Adult White River crawfish are usually a deep burgundy red with a black V-shaped stripe on the abdomen. Juveniles are gray with dark spots scattered over the carapace. The pincers are long and narrow. The carapace is separated at its middle by a space (areola). The carapace is conspicuously granular (roughened) in adults.
Similar species: The White River crawfish resembles the red swamp crawfish, but the latter lacks an areola. Also, young of the red swamp crawfish are usually plain or striped, not spotted.
Adult length: about 2½ to 4 inches.
This crayfish occurs commonly in the lowlands of southeastern Missouri, and northward along the floodplain of the Mississippi River to Clark County. It has recently been introduced into several locations throughout the state, where it is considered invasive.
Habitat and Conservation
Inhabits sloughs, swamps, and sluggish lowland streams and ditches. Also found in natural lakes along the floodplains of streams. It frequently burrows to escape drying (in summer) and spends winter in burrows.
Crayfish are generally omnivores, eating a wide variety of plant and animal materials.
A common, widespread crayfish whose range extends along the Atlantic coast from Maine to Georgia, along the Gulf Coast from the Florida panhandle to Mexico, and north in the central Mississippi Valley and in the southern Great Lakes from Minnesota to Ohio.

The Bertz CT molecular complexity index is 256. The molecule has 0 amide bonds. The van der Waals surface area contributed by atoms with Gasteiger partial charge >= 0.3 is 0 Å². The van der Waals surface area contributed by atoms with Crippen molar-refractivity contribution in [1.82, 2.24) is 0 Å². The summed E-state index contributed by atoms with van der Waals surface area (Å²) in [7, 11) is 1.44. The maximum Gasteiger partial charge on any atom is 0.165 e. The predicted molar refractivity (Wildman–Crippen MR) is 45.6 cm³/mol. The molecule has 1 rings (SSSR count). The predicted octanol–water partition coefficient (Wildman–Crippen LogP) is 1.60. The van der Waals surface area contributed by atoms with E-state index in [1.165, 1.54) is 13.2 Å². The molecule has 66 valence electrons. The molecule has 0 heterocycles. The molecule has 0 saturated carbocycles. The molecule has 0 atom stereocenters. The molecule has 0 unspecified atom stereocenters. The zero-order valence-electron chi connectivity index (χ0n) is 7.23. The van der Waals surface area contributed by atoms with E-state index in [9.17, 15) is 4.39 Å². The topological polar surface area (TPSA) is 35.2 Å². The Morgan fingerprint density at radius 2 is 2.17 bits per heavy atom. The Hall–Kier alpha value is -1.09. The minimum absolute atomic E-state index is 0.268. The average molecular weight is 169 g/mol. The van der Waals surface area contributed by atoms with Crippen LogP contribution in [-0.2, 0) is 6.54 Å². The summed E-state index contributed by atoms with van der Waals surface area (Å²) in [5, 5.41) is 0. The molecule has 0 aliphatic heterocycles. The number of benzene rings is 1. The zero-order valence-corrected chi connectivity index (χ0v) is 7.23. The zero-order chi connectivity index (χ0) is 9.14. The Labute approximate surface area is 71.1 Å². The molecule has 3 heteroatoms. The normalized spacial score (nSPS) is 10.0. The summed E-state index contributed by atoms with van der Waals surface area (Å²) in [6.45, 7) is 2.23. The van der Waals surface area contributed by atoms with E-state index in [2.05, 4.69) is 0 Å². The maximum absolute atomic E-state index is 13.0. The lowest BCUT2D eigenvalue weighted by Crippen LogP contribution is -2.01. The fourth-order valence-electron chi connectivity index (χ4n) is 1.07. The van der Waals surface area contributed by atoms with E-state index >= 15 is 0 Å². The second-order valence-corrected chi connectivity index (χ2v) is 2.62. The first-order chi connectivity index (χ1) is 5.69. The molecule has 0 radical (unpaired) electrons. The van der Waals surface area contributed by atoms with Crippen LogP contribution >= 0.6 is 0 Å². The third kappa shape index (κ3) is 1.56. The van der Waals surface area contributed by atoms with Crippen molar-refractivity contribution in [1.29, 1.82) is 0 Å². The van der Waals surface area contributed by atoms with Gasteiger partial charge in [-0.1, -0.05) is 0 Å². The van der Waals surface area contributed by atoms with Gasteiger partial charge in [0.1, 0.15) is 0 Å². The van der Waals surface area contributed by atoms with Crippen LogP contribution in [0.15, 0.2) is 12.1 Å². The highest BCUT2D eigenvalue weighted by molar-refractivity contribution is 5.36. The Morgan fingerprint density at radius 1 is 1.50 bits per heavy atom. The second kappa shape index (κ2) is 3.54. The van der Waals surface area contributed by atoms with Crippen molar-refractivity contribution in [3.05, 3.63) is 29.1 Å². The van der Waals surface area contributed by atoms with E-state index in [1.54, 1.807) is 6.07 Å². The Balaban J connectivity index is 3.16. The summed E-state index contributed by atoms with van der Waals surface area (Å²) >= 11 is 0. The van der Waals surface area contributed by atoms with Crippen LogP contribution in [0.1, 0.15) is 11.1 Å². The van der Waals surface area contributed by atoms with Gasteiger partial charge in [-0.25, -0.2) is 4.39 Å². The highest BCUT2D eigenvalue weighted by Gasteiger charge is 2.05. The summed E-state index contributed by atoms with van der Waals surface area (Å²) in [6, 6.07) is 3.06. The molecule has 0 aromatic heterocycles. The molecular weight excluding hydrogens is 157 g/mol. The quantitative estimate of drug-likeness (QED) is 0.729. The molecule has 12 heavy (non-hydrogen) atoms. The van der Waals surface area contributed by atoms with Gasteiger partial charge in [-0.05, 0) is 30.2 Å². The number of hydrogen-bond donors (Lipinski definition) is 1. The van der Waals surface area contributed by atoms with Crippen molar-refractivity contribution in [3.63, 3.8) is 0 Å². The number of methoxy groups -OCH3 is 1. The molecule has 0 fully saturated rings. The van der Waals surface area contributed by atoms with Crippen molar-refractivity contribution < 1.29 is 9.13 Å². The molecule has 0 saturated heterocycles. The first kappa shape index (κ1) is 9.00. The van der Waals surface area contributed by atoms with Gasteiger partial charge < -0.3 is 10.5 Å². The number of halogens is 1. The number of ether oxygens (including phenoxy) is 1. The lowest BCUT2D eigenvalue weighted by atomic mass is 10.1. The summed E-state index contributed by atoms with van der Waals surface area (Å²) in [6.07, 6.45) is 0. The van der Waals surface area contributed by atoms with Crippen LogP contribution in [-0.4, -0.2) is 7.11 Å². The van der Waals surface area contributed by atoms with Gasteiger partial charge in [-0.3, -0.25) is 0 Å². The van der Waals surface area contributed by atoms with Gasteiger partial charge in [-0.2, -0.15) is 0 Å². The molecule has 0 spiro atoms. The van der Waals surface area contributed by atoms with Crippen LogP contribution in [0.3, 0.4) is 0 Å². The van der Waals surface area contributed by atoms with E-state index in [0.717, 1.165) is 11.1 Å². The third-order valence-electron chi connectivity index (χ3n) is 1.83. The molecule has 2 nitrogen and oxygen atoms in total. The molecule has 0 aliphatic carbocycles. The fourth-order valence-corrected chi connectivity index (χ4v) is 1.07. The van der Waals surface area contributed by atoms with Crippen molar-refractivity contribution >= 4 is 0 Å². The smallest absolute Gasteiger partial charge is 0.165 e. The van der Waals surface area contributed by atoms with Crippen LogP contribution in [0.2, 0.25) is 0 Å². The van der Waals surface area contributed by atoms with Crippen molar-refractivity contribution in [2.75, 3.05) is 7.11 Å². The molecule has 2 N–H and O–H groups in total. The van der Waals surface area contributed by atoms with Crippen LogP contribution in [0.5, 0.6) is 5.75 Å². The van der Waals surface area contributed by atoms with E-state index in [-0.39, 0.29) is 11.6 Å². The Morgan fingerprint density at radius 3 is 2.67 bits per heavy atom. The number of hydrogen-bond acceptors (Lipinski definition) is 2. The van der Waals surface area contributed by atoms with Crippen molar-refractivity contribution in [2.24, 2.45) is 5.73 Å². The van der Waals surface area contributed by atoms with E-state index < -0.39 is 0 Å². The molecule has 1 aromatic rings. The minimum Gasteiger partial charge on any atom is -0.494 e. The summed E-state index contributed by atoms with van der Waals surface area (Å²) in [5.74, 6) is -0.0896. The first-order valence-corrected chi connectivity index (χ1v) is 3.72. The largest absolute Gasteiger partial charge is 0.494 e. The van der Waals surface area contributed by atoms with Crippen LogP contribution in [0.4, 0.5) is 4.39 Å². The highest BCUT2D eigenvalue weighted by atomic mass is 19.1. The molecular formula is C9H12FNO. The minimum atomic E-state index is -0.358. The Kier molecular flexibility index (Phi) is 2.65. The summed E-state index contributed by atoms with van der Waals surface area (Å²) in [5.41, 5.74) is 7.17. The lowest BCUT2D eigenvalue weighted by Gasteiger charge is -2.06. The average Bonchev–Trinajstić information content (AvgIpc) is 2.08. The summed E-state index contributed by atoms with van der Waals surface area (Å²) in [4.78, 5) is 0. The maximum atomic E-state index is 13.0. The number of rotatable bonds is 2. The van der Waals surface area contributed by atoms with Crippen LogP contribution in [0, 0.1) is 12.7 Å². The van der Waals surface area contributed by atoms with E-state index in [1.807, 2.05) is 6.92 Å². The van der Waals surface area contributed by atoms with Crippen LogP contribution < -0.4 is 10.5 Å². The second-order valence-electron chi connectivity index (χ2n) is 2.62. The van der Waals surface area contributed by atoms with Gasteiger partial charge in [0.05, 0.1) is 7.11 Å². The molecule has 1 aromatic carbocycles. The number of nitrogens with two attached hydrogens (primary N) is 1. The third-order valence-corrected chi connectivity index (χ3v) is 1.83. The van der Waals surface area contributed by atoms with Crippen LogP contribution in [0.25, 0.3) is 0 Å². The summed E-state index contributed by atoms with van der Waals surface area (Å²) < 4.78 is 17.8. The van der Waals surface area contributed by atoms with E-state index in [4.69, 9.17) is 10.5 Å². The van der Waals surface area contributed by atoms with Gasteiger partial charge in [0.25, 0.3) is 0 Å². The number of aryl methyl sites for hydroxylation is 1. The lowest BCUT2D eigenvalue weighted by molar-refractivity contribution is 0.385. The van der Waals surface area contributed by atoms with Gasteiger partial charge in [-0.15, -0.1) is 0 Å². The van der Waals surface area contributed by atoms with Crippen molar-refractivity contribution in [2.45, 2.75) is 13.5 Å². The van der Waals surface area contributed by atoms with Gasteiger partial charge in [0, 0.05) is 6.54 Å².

Although it is native to Missouri's Bootheel and up the Mississippi River, it has been spread outside its native range to several other locations across the state, and in those places it is considered invasive.
Males and females apparently pair up in the fall prior to entering burrows, where mating and overwintering occur. It seems that reproduction may occur at any time throughout the year. Details of the life history are not known, even though this is a common and widespread species.
This species is used as food and as bait in Louisiana and probably in some other states, and it probably has some potential for use in aquaculture in Missouri.
It can be hard for people to understand how a native Missouri species can also be invasive. The political borders of our state mean little to animals confined to aquatic habitats. Because crayfish and other aquatic animals usually cannot travel over land, they are often confined to specific river systems. When people move them artificially from one body of water to another that they didn't belong in naturally, they can become invasive, outcompeting or displacing the organisms native to that aquatic system.
Crayfish are an important link in the food chain between plants and other animals, breaking down plant materials that are resistant to decay. They are an important food for many animals that occur around or in water, including fish, snakes, turtles, wading birds, raccoons, and mink.